A comprehensive register of details about hundreds of ‘Manors’ in Northumberland has been launched this week by Northumberland Archives.
The Manorial Documents Register for Northumberland was launched in The Great Hall at Hexham Abbey in the presence of invited guests including His Grace the Duke of Northumberland and Professor Paul Harvey, chair of the national advisory panel for manorial records.
Bringing the register up to date has been part of a national project, carried out locally by Northumberland Archies and funded by The National Archives and The Federation of Family History Societies.
The manorial system began in the 11th century and provided a framework for the lives of much of the rural population of England. The lord of the manor had the right to hold a court for his local tenants to facilitate management of the manor as a social and economic unit.
The court business was recorded on the court roll and early manorial courts used pieces of parchment which were stitched together to form the roll. Many other manorial documents were produced which have been identified and recorded during this project.
Records date from the 13th century and contain information on family and social change, industrial and agricultural development, local government, land ownership, crime, housing and property.
Northumberland had 396 manors and 39 baronies and records have been documented for 274 of these. The Register remains open so that newly discovered documents can continue to be added.
Coun Cath Homer, cabinet member for culture, arts, leisure and tourism at Northumberland County Council welcomed guests to the launch of the Manorial Documents Register.
She said: “The launch of the register for Northumberland is the culmination of three years of work by Northumberland Archives staff, and has led to the discovery of many fascinating and previously unknown records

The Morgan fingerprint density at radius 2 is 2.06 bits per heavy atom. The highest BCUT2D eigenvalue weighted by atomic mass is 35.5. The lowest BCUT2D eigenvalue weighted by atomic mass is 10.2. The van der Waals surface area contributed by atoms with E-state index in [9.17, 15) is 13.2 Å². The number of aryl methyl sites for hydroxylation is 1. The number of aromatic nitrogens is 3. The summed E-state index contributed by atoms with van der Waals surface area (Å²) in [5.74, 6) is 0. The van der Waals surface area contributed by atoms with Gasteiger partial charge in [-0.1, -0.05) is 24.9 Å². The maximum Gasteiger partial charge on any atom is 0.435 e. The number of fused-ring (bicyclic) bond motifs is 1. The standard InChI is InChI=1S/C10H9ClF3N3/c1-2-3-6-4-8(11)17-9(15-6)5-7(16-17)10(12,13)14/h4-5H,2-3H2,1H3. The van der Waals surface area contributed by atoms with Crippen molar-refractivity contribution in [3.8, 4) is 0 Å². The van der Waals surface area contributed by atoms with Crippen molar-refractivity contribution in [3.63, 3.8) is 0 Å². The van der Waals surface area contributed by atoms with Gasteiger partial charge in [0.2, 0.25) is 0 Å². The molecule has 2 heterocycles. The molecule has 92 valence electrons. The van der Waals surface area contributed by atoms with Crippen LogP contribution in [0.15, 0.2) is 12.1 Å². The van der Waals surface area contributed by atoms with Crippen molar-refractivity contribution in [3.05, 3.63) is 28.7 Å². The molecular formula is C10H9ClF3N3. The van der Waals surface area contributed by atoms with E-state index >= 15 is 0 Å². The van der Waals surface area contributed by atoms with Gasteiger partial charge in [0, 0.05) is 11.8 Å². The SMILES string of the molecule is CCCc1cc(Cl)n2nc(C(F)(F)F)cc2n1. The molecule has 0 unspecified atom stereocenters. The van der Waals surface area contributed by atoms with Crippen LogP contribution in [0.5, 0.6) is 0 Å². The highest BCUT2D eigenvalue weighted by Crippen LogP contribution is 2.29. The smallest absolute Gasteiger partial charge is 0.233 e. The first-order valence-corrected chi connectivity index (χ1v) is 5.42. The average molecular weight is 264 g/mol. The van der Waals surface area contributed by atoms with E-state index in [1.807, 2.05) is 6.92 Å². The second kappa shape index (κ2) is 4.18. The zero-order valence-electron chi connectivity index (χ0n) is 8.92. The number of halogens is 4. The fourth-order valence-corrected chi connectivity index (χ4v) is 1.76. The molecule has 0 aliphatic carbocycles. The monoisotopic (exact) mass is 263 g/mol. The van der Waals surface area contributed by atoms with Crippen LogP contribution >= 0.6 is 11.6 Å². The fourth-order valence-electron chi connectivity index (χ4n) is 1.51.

“The register holds a wealth of information on social and urban development, business, family names, land and property ownership, finance, diet, agriculture and even crime, from medieval times to the twentieth century.
“These will be of interest to many people from academics to private researchers, which is why we have invited people from a number of areas, including Universities and community history groups to the launch.
“We are also grateful to many depositors of information for the register, some of whom are also in the audience today.
“We are very keen to promote these collections and increase awareness of the manorial records as an important resource for the history of the people and communities of Northumberland. That is why work doesn’t stop here, and we are in the process of submitting a funding application to the Heritage Lottery Fund to support an outreach project that would involve workshops, volunteer transcription, social media, a travelling exhibition and school activities.”
The register is fully accessible online on The National Archives Discovery site at discovery.nationalarchives.gov.uk/manor-search as well as in a catalogue at Northumberland Archives, where a dedicated manorial space is planned in the searchroom.
For more information about Northumberland Archives visit: www.northumberlandarchives.com